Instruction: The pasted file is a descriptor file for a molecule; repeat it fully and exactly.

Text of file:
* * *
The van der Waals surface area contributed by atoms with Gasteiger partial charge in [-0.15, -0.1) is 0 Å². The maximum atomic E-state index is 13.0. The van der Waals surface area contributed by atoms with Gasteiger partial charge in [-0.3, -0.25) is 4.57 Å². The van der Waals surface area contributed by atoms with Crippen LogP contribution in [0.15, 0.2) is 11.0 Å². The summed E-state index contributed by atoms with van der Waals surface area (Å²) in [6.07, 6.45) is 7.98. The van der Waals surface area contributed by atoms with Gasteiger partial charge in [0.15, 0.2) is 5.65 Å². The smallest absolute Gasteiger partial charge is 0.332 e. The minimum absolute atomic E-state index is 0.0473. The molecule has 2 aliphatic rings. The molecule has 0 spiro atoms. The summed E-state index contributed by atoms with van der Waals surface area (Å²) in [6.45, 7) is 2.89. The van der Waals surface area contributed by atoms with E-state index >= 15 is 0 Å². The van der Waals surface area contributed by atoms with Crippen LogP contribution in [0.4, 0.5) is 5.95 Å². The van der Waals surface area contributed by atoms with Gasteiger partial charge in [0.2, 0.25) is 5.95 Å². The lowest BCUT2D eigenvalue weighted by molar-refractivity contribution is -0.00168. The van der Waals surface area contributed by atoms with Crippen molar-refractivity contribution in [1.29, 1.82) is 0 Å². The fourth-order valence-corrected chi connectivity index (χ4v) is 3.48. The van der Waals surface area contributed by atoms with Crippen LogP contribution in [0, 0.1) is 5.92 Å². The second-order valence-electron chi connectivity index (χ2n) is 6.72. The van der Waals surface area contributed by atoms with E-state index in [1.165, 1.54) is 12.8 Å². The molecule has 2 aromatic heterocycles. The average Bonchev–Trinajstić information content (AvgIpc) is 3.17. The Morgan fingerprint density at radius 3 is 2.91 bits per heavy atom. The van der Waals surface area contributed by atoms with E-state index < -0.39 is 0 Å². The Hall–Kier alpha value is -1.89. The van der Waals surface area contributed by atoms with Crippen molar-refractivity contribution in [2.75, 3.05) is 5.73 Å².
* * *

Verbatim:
The van der Waals surface area contributed by atoms with Gasteiger partial charge in [-0.15, -0.1) is 0 Å². The maximum atomic E-state index is 13.0. The van der Waals surface area contributed by atoms with Gasteiger partial charge in [-0.3, -0.25) is 4.57 Å². The van der Waals surface area contributed by atoms with Crippen LogP contribution in [0.15, 0.2) is 11.0 Å². The summed E-state index contributed by atoms with van der Waals surface area (Å²) in [6.07, 6.45) is 7.98. The van der Waals surface area contributed by atoms with Gasteiger partial charge in [0.15, 0.2) is 5.65 Å². The smallest absolute Gasteiger partial charge is 0.332 e. The minimum absolute atomic E-state index is 0.0473. The molecule has 2 aliphatic rings. The molecule has 0 spiro atoms. The summed E-state index contributed by atoms with van der Waals surface area (Å²) in [6.45, 7) is 2.89. The van der Waals surface area contributed by atoms with E-state index >= 15 is 0 Å². The van der Waals surface area contributed by atoms with Crippen LogP contribution in [0.4, 0.5) is 5.95 Å². The van der Waals surface area contributed by atoms with Gasteiger partial charge in [0.2, 0.25) is 5.95 Å². The lowest BCUT2D eigenvalue weighted by molar-refractivity contribution is -0.00168. The van der Waals surface area contributed by atoms with Crippen molar-refractivity contribution in [1.29, 1.82) is 0 Å². The fourth-order valence-corrected chi connectivity index (χ4v) is 3.48. The van der Waals surface area contributed by atoms with Crippen LogP contribution in [0, 0.1) is 5.92 Å². The second-order valence-electron chi connectivity index (χ2n) is 6.72. The van der Waals surface area contributed by atoms with E-state index in [1.165, 1.54) is 12.8 Å². The molecule has 2 aromatic heterocycles. The average Bonchev–Trinajstić information content (AvgIpc) is 3.17. The Morgan fingerprint density at radius 3 is 2.91 bits per heavy atom. The van der Waals surface area contributed by atoms with E-state index < -0.39 is 0 Å². The Hall–Kier alpha value is -1.89. The van der Waals surface area contributed by atoms with Crippen molar-refractivity contribution in [2.75, 3.05) is 5.73 Å².